A copy of this book was provided by the publisher in exchange for an honest review.
I made it to 57%
From the author of Entwined, a brilliantly conceived adventure through an alternate London. This sweeping, cinematic tale of an apprentice scientist desperate to save his family—and his world—is The Night Circus meets Pixar.
Through richly developed parallel worlds, vivid action, a healthy dose of humor, and gorgeous writing, Heather Dixon spins a story that is breathtaking and wholly original.
Did you read that intriguing (and vague) summary? Sounds like perfection-so I knew I’d need to read this book as soon as possible. I’ve read Dixon’s Entwined and enjoyed it so I was even more excited. Pus, look at that cover. Really, what isn’t appealing about this?
Sadly, I think my expectations might have been too high. I enjoyed the beginning of this book but it felt on the younger side of YA and I’d hoped for a more mature storyline. The characters were okay but none of them really gripped me.
Illusionarium does deal with an alternate universe and the way Dixon introduces it through inhaling a drug and pretty much hallucinating the door between worlds was incredibly unique if not a tad hard to visualize. You’d think with drug use and hallucinating this book would feel on the older side of the young adult spectrum but it didn’t for me. The dialog and level of detail seemed nearly middle grade. I believe a good amount of people will become absorbed in the creative world building and enjoy the lighter feel of the story but it fell just a tad short for my taste.
I think my detachment stems from my inability to really connect to the main character, Jonathan. He was likeable, intelligent though on the goofy side. His voice seemed unique to him and I cant really find any real flaw with his character but my connection to him was absent. I wanted to feel more emotionally attached to him and his quest but I couldn’t. I wasn’t overly concerned about how he faired.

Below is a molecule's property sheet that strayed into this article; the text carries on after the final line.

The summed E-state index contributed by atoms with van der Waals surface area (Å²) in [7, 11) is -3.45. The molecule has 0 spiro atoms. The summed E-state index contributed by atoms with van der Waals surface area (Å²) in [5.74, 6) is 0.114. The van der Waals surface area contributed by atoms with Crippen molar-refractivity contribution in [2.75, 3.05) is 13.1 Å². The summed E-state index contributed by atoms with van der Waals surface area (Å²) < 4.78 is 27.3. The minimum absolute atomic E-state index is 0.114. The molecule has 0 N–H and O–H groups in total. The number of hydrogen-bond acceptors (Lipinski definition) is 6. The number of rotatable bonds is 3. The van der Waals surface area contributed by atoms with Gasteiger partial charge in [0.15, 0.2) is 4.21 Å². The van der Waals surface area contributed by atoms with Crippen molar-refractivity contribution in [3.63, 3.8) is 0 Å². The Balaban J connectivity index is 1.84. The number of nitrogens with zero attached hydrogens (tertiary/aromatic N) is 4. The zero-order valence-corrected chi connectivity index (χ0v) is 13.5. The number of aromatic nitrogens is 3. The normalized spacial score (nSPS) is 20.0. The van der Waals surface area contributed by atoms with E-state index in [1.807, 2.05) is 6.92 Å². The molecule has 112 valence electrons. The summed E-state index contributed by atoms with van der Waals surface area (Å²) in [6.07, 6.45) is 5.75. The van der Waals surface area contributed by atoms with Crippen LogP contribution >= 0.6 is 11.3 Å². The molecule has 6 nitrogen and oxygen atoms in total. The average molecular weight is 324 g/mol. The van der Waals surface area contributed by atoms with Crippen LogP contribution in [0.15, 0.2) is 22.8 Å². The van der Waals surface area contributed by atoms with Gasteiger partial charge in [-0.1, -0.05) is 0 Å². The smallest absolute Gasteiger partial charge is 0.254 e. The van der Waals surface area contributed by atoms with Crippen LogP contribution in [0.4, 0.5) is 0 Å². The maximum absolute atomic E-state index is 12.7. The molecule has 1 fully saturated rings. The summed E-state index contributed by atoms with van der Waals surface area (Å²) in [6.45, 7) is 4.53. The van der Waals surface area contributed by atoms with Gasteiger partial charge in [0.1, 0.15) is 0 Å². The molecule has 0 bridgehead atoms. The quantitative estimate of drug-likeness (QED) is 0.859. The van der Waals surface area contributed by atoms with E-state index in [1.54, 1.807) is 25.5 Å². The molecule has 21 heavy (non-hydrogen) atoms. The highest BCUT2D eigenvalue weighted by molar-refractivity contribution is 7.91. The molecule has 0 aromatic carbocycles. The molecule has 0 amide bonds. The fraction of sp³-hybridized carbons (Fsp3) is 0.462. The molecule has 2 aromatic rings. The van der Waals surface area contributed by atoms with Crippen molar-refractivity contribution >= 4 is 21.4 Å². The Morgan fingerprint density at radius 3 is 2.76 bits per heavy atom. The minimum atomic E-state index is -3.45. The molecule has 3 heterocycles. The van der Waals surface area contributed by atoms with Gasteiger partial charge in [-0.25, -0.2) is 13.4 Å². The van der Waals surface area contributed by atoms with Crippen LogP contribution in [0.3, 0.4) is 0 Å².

The side characters were less developed and felt a tad like caricatures. We spend very little time in Jonathan’s real world so his family members and love interest are quickly forgotten as the new cast of characters from the alternate universe are introduced. I’d also thought the book would be a tad romantic because of that swoony cover but it really wasn’t. There was hardly any romance and I wonder if that if it had been included if I’d have liked the story better. The book does focus on a sibling relationship that was sweet but I wanted a few swoon-moments. Again, I brought my own expectations into the story.
I ended up putting this book aside for more other books with more pressing release dates and after hanging out on my currently reading shelf since December of last year I figured it was time to give up and put this away. I might venture back because I really did enjoy this author’s other book and there wasn’t anything bad per se but it just couldn’t grip me.